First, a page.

Brian Boucher, Art in America online editor, pretty much agreed, telling us, "You get rich, you demonstrate your refinement by buying Matisses in addition to Maybachs and mansions," he said. "It's an old story. The Fricks and the Mellons did the same in the early 20th century."
Boucher also adds that this mounting interest in art germinating in the pop music world happens to coincide with what he calls "an insane climb" in the value of art on the market. For example, a recent sale of contemporary art by Christie's scored the highest total in auction history at $495 million, with records set by one of Jay's favorites, Basquiat.
"While I'm sure Jay Z and Gaga are genuinely interested in art, it's probably not a coincidence that their interest comes at a time when artists are more and more famous and blue-chip," Boucher said.

But where does this bi-directional access lead? Will the next Nicki Minaj performance channel Louise Bourgeois (or, wait, has Miley Cyrus already beat her to it)? Will the Jonas Brothers work with Jasper Johns?

Don't get me wrong. I'm all for art world insiders and artists in particular taking themselves a bit less seriously, but I also like to think some of the accomplishments of contemporary art are perhaps better experienced with a minimum of twerking involved.


Anonymous terry ward said...

"Will the next Nicki Minaj performance channel Louise Bourgeois (or, wait, has Miley Cyrus already beat her to it)?"


8/27/2013 05:17:00 PM  
Anonymous Gam said...

in terms of blur and art becoming part of 'spectacle' i think this relates but haven't quite figured out exactly how yet .....

(nearer to the end of the piece it comes around to this idea ..."or even just a silly water gimmick, are capable of drawing enormous crowds, who become much more invested in the art than they do when they look at a painting, just because they spend so much more time with it."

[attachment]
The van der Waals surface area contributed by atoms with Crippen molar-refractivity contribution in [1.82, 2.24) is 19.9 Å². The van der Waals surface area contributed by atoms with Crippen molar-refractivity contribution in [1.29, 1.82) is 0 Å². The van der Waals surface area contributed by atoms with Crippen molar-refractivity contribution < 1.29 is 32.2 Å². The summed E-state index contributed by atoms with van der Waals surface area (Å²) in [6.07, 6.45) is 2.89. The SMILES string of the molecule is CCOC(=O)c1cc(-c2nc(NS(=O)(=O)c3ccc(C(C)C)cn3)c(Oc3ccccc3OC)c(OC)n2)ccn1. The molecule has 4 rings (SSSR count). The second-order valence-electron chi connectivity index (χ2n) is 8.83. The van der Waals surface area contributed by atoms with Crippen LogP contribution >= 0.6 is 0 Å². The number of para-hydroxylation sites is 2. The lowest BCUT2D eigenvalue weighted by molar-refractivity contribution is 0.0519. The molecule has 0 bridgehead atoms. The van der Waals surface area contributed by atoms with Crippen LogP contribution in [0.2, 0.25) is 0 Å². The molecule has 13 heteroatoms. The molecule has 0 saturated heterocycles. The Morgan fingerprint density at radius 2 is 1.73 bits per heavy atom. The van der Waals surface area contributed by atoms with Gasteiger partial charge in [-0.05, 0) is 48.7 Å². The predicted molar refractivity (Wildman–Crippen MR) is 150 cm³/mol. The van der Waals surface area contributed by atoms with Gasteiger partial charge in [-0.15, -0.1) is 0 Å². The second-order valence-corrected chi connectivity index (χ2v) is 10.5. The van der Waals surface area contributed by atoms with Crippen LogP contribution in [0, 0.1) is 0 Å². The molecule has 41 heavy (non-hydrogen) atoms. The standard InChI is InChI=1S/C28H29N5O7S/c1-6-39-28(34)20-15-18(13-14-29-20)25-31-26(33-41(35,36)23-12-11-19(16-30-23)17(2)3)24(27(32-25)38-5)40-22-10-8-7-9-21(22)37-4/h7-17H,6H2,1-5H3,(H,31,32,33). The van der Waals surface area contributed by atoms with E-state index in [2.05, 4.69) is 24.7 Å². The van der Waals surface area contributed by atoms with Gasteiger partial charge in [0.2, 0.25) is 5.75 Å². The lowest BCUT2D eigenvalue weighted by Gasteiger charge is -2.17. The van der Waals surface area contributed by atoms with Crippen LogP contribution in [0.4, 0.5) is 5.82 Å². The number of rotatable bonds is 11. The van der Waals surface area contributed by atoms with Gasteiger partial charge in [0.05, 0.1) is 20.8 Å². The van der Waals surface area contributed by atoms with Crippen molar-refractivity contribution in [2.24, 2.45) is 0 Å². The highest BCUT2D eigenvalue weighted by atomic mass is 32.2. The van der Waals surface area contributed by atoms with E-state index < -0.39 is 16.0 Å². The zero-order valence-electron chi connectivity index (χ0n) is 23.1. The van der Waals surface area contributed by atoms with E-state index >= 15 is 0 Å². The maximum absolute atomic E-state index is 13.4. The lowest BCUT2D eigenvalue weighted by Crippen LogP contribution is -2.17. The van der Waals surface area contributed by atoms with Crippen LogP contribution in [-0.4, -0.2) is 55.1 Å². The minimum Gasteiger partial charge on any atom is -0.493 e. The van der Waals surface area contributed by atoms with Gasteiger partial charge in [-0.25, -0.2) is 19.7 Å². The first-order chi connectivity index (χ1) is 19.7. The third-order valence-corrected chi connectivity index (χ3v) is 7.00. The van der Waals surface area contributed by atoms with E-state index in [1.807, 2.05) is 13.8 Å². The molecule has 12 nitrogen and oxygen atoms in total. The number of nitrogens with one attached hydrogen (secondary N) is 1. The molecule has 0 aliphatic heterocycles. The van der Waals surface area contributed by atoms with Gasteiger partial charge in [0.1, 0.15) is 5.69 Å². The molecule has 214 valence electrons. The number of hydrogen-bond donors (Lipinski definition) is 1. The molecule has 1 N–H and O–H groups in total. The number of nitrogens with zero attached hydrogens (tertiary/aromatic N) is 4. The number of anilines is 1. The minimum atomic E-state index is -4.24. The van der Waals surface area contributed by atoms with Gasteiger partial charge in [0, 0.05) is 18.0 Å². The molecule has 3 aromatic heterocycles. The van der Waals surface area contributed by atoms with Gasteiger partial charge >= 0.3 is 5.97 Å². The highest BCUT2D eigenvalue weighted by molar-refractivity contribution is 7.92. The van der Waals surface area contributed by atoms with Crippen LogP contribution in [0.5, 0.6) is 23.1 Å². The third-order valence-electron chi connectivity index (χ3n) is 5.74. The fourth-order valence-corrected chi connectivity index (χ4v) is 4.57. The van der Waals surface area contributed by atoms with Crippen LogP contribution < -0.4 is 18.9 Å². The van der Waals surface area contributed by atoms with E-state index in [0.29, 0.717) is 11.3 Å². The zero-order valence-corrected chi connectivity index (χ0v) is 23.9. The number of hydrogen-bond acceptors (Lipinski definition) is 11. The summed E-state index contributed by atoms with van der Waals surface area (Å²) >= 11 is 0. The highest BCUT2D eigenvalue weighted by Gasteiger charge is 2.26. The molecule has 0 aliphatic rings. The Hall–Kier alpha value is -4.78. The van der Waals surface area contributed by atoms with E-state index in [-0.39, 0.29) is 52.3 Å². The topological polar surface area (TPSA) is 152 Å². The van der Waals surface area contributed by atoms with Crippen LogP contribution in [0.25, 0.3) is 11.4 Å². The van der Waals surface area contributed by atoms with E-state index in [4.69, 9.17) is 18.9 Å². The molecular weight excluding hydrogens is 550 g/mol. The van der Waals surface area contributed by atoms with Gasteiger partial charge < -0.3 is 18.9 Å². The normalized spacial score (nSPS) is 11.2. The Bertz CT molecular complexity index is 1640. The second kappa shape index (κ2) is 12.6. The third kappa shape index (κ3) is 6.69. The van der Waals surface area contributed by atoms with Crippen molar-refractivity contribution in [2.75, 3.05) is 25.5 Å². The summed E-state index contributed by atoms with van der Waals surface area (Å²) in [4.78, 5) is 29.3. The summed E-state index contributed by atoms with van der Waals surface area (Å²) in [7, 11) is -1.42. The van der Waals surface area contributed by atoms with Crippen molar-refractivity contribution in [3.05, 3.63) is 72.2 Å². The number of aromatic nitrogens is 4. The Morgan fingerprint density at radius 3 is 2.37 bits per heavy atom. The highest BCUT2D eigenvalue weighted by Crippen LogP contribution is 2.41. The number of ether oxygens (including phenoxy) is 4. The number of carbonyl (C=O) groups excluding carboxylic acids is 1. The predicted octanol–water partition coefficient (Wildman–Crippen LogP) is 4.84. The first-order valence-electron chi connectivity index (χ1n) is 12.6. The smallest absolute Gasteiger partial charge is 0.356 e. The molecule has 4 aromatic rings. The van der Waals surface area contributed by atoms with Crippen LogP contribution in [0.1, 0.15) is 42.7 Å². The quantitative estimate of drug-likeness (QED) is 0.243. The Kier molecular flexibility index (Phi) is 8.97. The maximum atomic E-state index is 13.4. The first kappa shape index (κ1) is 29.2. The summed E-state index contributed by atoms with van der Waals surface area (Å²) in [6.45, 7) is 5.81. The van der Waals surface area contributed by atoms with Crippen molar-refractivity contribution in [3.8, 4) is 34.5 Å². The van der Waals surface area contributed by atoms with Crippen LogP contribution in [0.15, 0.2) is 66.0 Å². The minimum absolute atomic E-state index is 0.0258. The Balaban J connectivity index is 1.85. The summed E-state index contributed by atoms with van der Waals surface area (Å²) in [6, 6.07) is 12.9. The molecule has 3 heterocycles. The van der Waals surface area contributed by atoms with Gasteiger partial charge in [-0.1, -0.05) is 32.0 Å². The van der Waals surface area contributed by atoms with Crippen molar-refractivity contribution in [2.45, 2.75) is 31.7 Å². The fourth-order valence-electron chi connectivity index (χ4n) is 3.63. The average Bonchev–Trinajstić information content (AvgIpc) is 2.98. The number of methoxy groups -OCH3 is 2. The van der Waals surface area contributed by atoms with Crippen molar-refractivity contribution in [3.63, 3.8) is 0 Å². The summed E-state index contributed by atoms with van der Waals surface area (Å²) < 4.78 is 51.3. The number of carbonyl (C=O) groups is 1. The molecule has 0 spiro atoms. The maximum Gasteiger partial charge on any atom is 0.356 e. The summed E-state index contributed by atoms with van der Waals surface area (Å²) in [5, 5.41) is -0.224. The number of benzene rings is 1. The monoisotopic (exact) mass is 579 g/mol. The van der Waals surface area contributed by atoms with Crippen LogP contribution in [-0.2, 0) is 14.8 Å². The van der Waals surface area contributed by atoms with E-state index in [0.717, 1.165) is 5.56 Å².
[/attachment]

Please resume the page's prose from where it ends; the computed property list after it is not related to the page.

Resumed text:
8/29/2013 07:18:00 AM  
Anonymous J.V. said...

I disagree with the opinions in the excerpt you cited. Respectfully, I think they all get it exactly backward. Jay Z and Lady Gaga were both raised in educated upper-middle-class families. She went to an exclusive private school in upper Manhattan, I'm not sure about he. Both are well-educated, and both were raised with an awareness of fine culture. I guess what I'm trying to say is that they are not loving fine art because the MTV crowd sees it as a sign of wealth, but because they were raised with it, and taught to appreciate it from their sophisticated families. If the MTV crowd begins to appreciate it, it will be because of them, not vice versa.

8/30/2013 03:17:00 PM  
Blogger John said...

Pop radio has a 20 stations, then there are 2 or 3 80's/90's stations, and then one oldies station. What we can gather is that music has a definite generational shelf life.

Art, well done does not. It's kept for centuries to be treasured. There are timeless songs, but when was the last time you heard Pachelbels cannon outside of a wedding? Or any Beethoven? I can't even think of the last time I heard Sinatra on the radio... years maybe.

It only seems natural that a pop star musician would want that sort of cultural immortality that fine art provides. Would you want your body of work to shift from relevant, to less relevant, to irrelevant, to unplayable all within your lifetime? That's the life of a musician. And once the band stops touring, they're gone forever.

8/30/2013 03:51:00 PM  
Blogger Tony Larson said...

"I also like to think some of the accomplishments of contemporary art are perhaps better experienced with a minimum of twerking involved."

Yes. Great piece.

8/30/2013 06:03:00 PM  
Anonymous Anonymous said...

Once Upon a Time.. music competed or exceeded visual art.

Blurred lines is a very good pop song . But I know it was lifted from the past.

When I see a Jackson Pollock painting I think of Buddy Rich or vice versa . http://www.youtube.com/watch?v=1QXdi25469U

when I listen to Jeff Beck Wired album I see certain things.

With todays music its rare for me to see or feel anything.

8/31/2013 09:47:00 AM